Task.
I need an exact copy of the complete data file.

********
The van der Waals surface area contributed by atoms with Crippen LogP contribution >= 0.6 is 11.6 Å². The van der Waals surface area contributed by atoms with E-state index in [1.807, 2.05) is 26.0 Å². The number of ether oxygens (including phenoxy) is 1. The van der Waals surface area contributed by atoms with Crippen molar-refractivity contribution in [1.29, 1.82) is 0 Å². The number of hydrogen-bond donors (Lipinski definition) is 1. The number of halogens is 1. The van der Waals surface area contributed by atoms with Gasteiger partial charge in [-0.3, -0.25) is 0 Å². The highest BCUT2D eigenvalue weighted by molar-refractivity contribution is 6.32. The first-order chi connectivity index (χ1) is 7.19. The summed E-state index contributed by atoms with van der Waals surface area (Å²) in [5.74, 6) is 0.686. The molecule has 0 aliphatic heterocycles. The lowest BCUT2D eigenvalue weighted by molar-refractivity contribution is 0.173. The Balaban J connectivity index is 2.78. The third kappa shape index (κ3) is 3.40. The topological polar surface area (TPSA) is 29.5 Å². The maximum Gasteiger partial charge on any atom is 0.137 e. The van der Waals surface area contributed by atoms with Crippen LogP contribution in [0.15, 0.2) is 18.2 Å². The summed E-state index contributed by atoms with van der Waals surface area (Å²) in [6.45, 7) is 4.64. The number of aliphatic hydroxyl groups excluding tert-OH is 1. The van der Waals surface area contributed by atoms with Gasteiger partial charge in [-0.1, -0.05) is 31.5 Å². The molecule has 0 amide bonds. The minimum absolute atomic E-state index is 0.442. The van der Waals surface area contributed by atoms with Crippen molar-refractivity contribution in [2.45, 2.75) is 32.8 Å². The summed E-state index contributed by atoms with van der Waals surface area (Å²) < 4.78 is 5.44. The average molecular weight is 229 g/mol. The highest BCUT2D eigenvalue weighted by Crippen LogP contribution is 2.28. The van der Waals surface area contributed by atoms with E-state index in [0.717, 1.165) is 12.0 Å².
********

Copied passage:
The van der Waals surface area contributed by atoms with Crippen LogP contribution >= 0.6 is 11.6 Å². The van der Waals surface area contributed by atoms with E-state index in [1.807, 2.05) is 26.0 Å². The number of ether oxygens (including phenoxy) is 1. The van der Waals surface area contributed by atoms with Crippen molar-refractivity contribution in [1.29, 1.82) is 0 Å². The number of hydrogen-bond donors (Lipinski definition) is 1. The number of halogens is 1. The van der Waals surface area contributed by atoms with Gasteiger partial charge in [-0.3, -0.25) is 0 Å². The highest BCUT2D eigenvalue weighted by molar-refractivity contribution is 6.32. The first-order chi connectivity index (χ1) is 7.19. The summed E-state index contributed by atoms with van der Waals surface area (Å²) in [5.74, 6) is 0.686. The molecule has 0 aliphatic heterocycles. The lowest BCUT2D eigenvalue weighted by molar-refractivity contribution is 0.173. The Balaban J connectivity index is 2.78. The third kappa shape index (κ3) is 3.40. The topological polar surface area (TPSA) is 29.5 Å². The maximum Gasteiger partial charge on any atom is 0.137 e. The van der Waals surface area contributed by atoms with Crippen LogP contribution in [0.15, 0.2) is 18.2 Å². The summed E-state index contributed by atoms with van der Waals surface area (Å²) in [6.45, 7) is 4.64. The number of aliphatic hydroxyl groups excluding tert-OH is 1. The van der Waals surface area contributed by atoms with Gasteiger partial charge in [-0.1, -0.05) is 31.5 Å². The molecule has 0 amide bonds. The minimum absolute atomic E-state index is 0.442. The van der Waals surface area contributed by atoms with Crippen molar-refractivity contribution in [2.45, 2.75) is 32.8 Å². The summed E-state index contributed by atoms with van der Waals surface area (Å²) < 4.78 is 5.44. The average molecular weight is 229 g/mol. The highest BCUT2D eigenvalue weighted by Crippen LogP contribution is 2.28. The van der Waals surface area contributed by atoms with E-state index in [0.717, 1.165) is 12.0 Å².